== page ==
The Chinese air force is expanding its fleet of J-20 radar-evading stealth fighters while also preparing to field FC-31 stealth fighters and H-20 long-range stealth bombers, the U.S. Defense Department warned in the 2019 edition of its annual report on Chinese military developments.
China’s stealth expansion isn’t without hiccups, as Beijing’s engineers still struggle with certain key technologies. But the Pentagon doesn’t expect technological challenges to halt the Chinese air force’s transformation into a stealthy, “fifth-generation” force.
Modernizing the People’s Liberation Army Air Force, or PLAAF, is a top priority of Chinese military leaders. “The PLAAF, in particular, has received repeated calls from its leadership to become a truly ‘strategic’ air force, able to project power at long distances and support Chinese national interests wherever they extend,” the Pentagon reported.
The PLA’s planned fielding of a fifth-generation fighter force will bolster its air-to-air capability, adding to the air power of China’s fourth-generation Russian-built Su-27/Su-30 and J-11A, and the indigenous J-10A/B/C, J-11B and more advanced J-16 fighters.
The J-20 and FC-31 feature high maneuverability, stealth characteristics, and an internal weapons bay, as well as advanced avionics and sensors providing enhanced situational awareness, advanced radar tracking and targeting capabilities and integrated [electronic-warfare] systems.
A flight of J-20s performed a flyby at the PLA 90th anniversary parade in July 2017, and the J-20 may have begun active service in small numbers, possibly with a testing and training unit.
A modified FC-31 prototype made its first flight in late December 2016, although production is unlikely to begin until at least 2019. China is having difficulty with the engines and radars for these aircraft.
The Pentagon clearly has less information on the H-20 bomber than it does on the J-20 and FC-31.
Following PLAAF commander Gen. Ma Xiaotian’s 2016 public statement that China was developing a new generation of long-range bombers, a number of reports suggest the new bomber, likely named the H-20, could debut sometime in the next decade with the following features: a stealthy design, employing many fifth-generation technologies; a likely range of at least [5,300 miles]; a payload of at least 10 metric tons; and a capability to employ both conventional and nuclear weaponry.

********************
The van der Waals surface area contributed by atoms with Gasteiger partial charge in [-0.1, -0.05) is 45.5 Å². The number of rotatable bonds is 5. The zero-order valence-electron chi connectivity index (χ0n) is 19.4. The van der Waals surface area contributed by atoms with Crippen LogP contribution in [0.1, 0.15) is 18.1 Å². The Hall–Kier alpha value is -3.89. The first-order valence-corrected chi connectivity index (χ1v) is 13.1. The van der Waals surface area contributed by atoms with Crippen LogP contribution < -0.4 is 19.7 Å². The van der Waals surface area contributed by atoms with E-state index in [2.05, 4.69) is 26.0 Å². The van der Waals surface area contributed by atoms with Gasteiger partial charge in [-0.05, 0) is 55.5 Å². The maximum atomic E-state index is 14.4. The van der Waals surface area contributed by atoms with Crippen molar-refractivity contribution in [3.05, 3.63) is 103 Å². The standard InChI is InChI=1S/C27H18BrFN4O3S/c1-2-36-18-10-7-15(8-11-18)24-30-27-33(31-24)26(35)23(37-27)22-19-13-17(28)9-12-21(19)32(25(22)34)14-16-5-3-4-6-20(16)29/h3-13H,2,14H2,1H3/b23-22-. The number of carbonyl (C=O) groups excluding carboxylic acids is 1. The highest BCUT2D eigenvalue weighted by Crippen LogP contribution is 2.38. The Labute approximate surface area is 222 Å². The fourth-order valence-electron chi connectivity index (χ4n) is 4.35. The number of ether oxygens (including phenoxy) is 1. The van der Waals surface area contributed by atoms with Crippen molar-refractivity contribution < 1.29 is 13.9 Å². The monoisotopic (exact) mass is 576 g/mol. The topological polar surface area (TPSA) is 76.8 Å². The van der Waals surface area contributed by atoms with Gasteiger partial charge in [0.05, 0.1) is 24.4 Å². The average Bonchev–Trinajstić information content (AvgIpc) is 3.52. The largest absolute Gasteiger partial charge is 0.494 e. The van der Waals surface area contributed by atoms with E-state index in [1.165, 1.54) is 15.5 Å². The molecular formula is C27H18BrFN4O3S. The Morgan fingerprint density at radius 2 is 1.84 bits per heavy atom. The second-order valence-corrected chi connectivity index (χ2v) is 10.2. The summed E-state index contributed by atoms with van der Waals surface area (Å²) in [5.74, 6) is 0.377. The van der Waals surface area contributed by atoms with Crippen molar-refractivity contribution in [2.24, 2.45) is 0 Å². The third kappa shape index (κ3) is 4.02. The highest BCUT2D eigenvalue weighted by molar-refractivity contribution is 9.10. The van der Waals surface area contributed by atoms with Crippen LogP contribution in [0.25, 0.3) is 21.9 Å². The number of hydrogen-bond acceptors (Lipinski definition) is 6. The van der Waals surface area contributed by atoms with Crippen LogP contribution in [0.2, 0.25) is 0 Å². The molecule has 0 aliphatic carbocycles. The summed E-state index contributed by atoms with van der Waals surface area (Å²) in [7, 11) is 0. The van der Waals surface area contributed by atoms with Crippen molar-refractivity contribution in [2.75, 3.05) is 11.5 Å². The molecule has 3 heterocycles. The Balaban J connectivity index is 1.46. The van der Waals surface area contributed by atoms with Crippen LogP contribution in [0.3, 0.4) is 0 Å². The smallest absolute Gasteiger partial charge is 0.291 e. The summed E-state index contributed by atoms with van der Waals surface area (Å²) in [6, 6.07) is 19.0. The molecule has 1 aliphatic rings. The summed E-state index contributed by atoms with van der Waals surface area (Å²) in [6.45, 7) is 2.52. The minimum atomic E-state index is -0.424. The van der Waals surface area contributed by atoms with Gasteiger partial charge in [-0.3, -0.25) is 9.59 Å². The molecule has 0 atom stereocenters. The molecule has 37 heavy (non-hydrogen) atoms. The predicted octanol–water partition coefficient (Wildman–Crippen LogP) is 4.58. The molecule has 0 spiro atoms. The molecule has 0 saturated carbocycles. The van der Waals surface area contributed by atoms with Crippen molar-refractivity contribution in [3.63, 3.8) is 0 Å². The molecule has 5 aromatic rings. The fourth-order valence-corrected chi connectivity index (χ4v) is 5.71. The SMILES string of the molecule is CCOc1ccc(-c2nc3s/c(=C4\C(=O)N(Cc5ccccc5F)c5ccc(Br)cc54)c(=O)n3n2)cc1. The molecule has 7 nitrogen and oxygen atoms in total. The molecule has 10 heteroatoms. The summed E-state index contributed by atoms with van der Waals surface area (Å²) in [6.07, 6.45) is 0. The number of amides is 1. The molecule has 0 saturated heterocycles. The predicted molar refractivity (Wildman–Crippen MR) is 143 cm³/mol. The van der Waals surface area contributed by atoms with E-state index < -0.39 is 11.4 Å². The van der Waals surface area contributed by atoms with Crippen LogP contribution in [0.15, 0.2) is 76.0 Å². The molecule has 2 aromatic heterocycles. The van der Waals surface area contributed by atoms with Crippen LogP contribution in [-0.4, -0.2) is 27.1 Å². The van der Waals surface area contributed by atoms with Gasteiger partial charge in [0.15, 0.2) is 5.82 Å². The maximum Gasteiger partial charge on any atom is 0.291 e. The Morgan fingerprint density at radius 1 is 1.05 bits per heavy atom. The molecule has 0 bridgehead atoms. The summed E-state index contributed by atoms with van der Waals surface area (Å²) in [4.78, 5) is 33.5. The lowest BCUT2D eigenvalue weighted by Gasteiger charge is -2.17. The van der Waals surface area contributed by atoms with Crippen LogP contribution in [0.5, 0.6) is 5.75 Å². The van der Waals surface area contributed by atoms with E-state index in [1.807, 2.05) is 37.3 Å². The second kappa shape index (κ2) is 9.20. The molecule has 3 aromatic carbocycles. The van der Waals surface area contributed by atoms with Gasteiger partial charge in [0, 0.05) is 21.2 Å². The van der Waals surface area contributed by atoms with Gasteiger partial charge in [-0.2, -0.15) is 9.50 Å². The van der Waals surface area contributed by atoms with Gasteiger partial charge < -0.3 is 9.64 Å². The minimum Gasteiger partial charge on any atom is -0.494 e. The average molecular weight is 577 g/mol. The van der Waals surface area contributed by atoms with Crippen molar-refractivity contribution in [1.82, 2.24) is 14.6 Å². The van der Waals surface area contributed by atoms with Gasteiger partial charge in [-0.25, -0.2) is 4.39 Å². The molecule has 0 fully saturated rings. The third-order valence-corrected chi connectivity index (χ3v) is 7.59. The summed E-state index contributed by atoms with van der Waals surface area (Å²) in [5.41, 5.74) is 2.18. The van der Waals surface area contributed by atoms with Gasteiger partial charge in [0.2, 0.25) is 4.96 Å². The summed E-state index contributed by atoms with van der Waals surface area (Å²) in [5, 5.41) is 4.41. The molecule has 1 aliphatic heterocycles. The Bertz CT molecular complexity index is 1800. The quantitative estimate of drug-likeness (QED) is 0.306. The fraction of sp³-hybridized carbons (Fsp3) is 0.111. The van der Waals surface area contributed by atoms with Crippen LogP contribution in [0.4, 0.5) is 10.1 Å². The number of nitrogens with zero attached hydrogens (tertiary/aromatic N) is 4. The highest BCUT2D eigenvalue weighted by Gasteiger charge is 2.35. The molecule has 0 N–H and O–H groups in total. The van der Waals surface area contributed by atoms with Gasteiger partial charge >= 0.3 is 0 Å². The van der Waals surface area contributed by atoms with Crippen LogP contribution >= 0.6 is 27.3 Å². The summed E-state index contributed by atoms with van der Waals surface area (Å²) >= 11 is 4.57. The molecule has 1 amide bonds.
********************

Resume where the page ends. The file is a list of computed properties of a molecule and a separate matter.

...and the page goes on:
A photograph of a possible H-20 prototype depicted a flying wing airframe akin to the B-2 bomber and X-47B stealth unmanned combat aerial vehicle.
China apparently is developing a fourth radar-evading warplane, a medium-weight fighter-bomber, that the Pentagon’s annual report does not mention. The new JH-XX fighter-bomber, however, did feature in a separate, January 2019 report from the U.S. Defense Intelligence Agency.
“The PLAAF is developing new medium- and long-range stealth bombers to strike regional and global targets,” the DIA reported.
Stealth technology continues to play a key role in the development of these new bombers, which probably will reach initial operational capability no sooner than 2025.
These new bombers will have additional capabilities, with full-spectrum upgrades compared with current operational bomber fleets, and will employ many fifth-generation fighter technologies in their design.
In service, the JH-XX could complement or replace existing JH-7 fighter-bombers while the larger H-20, which could be similar in size and capability to the U.S. Air Force's own B-2 stealth bomber, flies alongside the PLAAF's new, non-stealthy H-6K bombers.
It's unclear whether the JH-XX also might carry nukes. That the JH-XX is a fighter-bomber, rather than a multi-role fighter, implies that it's design emphasizes range and payload over maneuverability.
If there's one thing that might hold back the JH-XX's development, it's the new plane's engine, just as problems integrating a Chinese-built engine reportedly have slowed development of the J-20 and FC-31 fighters.
"China’s aviation industry has advanced to produce a developmental large transport aircraft, modern fourth- to fifth-generation fighters incorporating low-observable technologies, modern reconnaissance and attack UAVs and attack helicopters," the DIA explained in its report.
“But China’s aircraft industry remains reliant on foreign-sourced components for dependable, proven, high-performance aircraft engines."
Image: Chinese Internet.